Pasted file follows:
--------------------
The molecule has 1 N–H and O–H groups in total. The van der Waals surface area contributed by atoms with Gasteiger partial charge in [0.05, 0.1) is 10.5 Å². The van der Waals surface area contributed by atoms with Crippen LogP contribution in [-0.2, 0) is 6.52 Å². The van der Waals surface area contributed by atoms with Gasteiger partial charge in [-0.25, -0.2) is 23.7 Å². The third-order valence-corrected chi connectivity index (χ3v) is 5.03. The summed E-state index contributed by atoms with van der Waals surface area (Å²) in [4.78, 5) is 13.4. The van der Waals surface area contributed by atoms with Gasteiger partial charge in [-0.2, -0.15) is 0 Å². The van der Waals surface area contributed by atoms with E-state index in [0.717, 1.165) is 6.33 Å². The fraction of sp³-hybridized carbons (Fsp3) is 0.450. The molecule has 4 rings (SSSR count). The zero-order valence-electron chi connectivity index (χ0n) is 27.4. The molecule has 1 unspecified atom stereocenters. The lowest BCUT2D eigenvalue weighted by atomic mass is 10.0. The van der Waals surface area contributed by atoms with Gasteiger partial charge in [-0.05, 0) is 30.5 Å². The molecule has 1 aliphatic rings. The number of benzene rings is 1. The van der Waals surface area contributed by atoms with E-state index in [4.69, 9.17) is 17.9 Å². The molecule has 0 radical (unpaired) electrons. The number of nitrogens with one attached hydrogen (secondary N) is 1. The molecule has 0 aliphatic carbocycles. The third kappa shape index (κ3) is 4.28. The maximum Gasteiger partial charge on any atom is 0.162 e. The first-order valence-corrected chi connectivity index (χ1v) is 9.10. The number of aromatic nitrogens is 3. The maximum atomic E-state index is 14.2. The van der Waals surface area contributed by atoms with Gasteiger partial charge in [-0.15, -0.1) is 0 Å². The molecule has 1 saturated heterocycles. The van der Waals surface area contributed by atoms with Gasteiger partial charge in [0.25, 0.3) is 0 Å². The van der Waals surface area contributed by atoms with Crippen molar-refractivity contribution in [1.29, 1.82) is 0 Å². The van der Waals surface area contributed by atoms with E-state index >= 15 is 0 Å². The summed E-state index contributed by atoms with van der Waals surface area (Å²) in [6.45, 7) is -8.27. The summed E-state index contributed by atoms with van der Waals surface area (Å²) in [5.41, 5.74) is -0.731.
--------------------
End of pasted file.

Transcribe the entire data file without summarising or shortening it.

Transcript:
The molecule has 1 N–H and O–H groups in total. The van der Waals surface area contributed by atoms with Gasteiger partial charge in [0.05, 0.1) is 10.5 Å². The van der Waals surface area contributed by atoms with Crippen LogP contribution in [-0.2, 0) is 6.52 Å². The van der Waals surface area contributed by atoms with Gasteiger partial charge in [-0.25, -0.2) is 23.7 Å². The third-order valence-corrected chi connectivity index (χ3v) is 5.03. The summed E-state index contributed by atoms with van der Waals surface area (Å²) in [4.78, 5) is 13.4. The van der Waals surface area contributed by atoms with Gasteiger partial charge in [-0.2, -0.15) is 0 Å². The van der Waals surface area contributed by atoms with E-state index in [0.717, 1.165) is 6.33 Å². The fraction of sp³-hybridized carbons (Fsp3) is 0.450. The molecule has 4 rings (SSSR count). The zero-order valence-electron chi connectivity index (χ0n) is 27.4. The molecule has 1 unspecified atom stereocenters. The lowest BCUT2D eigenvalue weighted by atomic mass is 10.0. The van der Waals surface area contributed by atoms with Gasteiger partial charge in [-0.05, 0) is 30.5 Å². The molecule has 1 aliphatic rings. The number of benzene rings is 1. The van der Waals surface area contributed by atoms with E-state index in [4.69, 9.17) is 17.9 Å². The molecule has 0 radical (unpaired) electrons. The number of nitrogens with one attached hydrogen (secondary N) is 1. The molecule has 0 aliphatic carbocycles. The third kappa shape index (κ3) is 4.28. The maximum Gasteiger partial charge on any atom is 0.162 e. The first-order valence-corrected chi connectivity index (χ1v) is 9.10. The number of aromatic nitrogens is 3. The maximum atomic E-state index is 14.2. The van der Waals surface area contributed by atoms with Gasteiger partial charge in [-0.15, -0.1) is 0 Å². The molecule has 1 saturated heterocycles. The van der Waals surface area contributed by atoms with Gasteiger partial charge in [0.25, 0.3) is 0 Å². The van der Waals surface area contributed by atoms with Crippen molar-refractivity contribution in [1.29, 1.82) is 0 Å². The van der Waals surface area contributed by atoms with E-state index >= 15 is 0 Å². The summed E-state index contributed by atoms with van der Waals surface area (Å²) in [6.45, 7) is -8.27. The summed E-state index contributed by atoms with van der Waals surface area (Å²) in [5.41, 5.74) is -0.731.